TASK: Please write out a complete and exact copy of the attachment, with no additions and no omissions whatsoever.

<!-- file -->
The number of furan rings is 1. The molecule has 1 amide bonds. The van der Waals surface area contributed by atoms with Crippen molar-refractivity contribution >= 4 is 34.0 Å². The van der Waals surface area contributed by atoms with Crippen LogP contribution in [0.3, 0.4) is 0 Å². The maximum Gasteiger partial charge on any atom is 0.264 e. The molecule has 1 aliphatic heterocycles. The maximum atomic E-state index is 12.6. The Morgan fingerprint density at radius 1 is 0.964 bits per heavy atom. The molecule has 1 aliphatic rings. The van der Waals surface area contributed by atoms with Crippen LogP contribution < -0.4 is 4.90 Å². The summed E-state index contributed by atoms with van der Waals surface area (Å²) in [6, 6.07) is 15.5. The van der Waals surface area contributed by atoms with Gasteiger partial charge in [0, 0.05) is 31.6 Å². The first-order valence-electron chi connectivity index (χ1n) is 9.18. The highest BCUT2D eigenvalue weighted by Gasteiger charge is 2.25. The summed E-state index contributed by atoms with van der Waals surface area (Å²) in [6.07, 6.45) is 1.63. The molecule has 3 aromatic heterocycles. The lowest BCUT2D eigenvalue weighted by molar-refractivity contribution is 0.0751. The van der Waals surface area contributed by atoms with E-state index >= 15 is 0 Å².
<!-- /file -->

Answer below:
The number of furan rings is 1. The molecule has 1 amide bonds. The van der Waals surface area contributed by atoms with Crippen molar-refractivity contribution >= 4 is 34.0 Å². The van der Waals surface area contributed by atoms with Crippen LogP contribution in [0.3, 0.4) is 0 Å². The maximum Gasteiger partial charge on any atom is 0.264 e. The molecule has 1 aliphatic heterocycles. The maximum atomic E-state index is 12.6. The Morgan fingerprint density at radius 1 is 0.964 bits per heavy atom. The molecule has 1 aliphatic rings. The van der Waals surface area contributed by atoms with Crippen LogP contribution < -0.4 is 4.90 Å². The summed E-state index contributed by atoms with van der Waals surface area (Å²) in [6, 6.07) is 15.5. The van der Waals surface area contributed by atoms with Gasteiger partial charge in [0, 0.05) is 31.6 Å². The first-order valence-electron chi connectivity index (χ1n) is 9.18. The highest BCUT2D eigenvalue weighted by Gasteiger charge is 2.25. The summed E-state index contributed by atoms with van der Waals surface area (Å²) in [6.07, 6.45) is 1.63. The molecule has 3 aromatic heterocycles. The lowest BCUT2D eigenvalue weighted by molar-refractivity contribution is 0.0751. The van der Waals surface area contributed by atoms with E-state index >= 15 is 0 Å².